Having said that, the worst I’ve encountered was not on facebook. As my previous job, our immediate supervisor’s older brother died. Said supervisor was easily in her 60s, so while this was hearbreaking for her, there honestly comes a time in life where mortality begins to become a closer reality. A fellow teacher interrupted my classroom to solicit a donation for the supervisor because “that is the way it is done in (supervisor’s) church.” I’m not sure which is worst–the federal or the etiquette violation.

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ggg February 20, 2013 at 5:31 pm

If anything, I would deliberately NOT unfriend her. Her future posts could be an endless font of outrage-causing impropriety. What fun!

In all seriousness, the post wasn’t directed at the OP specifically. And if the OP barely knows this person, she has no idea whether or not this was actually the father’s dying wish. Just give a dramatic eyeroll and move on.

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Caitlin February 20, 2013 at 5:38 pm

When my mother passed we did a in lieu of flowers please donate to a certain charity because she gave money there herself and they take care of children who suffer from cancer, which she passed from. The funeral home assisted us and had envelopes in the room for the wake that were pre-addressed for said charity and people also donated on their own (and we did receive flowers but nowhere near the amount that we might have otherwise and we were able to divide them between the grave-site, relatives in the same cemetery and vases that we and other family members could bring home).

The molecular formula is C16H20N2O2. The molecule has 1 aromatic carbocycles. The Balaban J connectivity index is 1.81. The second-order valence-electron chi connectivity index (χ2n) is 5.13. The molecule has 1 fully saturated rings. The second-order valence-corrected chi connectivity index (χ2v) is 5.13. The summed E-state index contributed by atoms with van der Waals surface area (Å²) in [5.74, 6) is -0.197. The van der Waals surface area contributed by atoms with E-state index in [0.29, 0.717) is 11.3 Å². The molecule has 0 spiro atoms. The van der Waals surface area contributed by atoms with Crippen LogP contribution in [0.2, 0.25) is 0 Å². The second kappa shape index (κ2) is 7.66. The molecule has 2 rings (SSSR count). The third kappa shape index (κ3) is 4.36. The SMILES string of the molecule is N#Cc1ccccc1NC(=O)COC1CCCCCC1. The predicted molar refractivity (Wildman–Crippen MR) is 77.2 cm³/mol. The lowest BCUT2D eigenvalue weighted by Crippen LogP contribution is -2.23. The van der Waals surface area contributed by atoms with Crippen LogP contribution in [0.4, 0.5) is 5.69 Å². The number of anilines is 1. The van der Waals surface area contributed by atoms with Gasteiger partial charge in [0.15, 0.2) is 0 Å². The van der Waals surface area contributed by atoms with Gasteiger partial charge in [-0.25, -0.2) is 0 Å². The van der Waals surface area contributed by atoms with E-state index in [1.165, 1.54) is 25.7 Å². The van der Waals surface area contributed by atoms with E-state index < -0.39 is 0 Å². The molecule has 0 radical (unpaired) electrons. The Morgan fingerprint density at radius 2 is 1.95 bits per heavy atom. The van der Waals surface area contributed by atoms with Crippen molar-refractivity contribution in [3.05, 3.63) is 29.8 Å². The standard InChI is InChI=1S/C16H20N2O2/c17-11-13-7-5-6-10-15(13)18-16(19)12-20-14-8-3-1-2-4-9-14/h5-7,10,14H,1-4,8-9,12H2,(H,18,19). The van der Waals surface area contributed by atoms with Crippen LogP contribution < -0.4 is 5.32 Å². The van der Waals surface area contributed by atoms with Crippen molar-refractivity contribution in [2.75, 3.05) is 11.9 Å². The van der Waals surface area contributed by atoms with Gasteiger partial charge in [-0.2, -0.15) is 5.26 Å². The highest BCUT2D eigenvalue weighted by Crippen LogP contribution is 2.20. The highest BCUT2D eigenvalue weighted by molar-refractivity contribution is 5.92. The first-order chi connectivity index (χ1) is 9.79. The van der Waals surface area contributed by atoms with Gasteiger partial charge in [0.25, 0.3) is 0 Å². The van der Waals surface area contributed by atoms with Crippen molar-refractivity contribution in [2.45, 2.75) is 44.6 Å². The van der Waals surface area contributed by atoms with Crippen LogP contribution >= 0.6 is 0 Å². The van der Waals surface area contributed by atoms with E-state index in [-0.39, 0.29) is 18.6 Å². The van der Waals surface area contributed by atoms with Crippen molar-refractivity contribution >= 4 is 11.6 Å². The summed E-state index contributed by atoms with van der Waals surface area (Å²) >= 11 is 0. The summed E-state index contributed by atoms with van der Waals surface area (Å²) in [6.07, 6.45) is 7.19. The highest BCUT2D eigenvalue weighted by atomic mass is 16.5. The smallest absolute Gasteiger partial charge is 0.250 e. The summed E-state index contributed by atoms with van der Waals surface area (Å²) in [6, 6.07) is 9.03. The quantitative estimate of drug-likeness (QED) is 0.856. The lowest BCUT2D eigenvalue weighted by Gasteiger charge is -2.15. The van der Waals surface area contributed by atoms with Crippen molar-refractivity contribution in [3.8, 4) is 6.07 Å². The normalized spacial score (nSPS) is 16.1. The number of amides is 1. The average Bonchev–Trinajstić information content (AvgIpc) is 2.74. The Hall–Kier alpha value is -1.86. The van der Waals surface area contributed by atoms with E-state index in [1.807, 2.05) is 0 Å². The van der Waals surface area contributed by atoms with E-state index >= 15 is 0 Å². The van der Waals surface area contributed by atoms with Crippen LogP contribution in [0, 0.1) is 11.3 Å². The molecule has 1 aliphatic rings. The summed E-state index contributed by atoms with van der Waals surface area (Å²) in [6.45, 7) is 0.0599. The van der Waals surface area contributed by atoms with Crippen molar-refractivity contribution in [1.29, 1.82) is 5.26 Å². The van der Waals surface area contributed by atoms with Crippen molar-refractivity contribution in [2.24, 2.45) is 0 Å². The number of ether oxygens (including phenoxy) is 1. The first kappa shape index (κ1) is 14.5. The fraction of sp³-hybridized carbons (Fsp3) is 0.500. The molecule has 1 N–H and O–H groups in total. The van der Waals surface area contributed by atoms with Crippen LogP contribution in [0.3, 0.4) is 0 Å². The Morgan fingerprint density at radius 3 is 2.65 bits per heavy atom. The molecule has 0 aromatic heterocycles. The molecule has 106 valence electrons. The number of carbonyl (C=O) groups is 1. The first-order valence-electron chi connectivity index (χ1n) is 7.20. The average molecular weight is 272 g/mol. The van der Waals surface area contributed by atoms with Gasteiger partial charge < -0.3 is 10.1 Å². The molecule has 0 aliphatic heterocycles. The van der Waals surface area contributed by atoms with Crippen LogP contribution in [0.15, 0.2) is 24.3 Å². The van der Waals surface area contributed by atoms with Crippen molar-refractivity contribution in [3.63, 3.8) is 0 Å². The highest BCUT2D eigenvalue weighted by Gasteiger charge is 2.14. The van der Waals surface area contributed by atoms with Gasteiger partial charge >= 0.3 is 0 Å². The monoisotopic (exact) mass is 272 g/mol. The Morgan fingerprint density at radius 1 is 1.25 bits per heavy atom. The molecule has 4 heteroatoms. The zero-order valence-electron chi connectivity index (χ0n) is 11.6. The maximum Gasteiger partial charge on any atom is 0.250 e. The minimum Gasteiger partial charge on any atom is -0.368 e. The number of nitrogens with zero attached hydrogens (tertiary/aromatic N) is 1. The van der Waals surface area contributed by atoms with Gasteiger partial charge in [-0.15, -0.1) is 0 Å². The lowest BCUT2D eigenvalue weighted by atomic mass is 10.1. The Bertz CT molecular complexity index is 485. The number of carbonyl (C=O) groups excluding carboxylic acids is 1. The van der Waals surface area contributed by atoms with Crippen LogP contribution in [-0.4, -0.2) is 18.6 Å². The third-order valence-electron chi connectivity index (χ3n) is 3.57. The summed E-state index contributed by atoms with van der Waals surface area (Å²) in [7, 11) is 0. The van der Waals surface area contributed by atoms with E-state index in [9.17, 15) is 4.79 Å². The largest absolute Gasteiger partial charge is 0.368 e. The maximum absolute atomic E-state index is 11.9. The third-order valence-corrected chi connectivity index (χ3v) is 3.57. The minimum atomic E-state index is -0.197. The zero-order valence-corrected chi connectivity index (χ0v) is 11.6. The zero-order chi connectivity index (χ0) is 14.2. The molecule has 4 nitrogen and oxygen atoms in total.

I had a tacky situation happen on Facebook also. I attended a small, all girls’ high school and am friends with most of my fellow graduates. One who had attended class with us but transferred out before graduation added myself and a bunch of friends recently for a similar idea as in the OP. She wanted us to all vote in a contest for her to possibly win an engagement ring.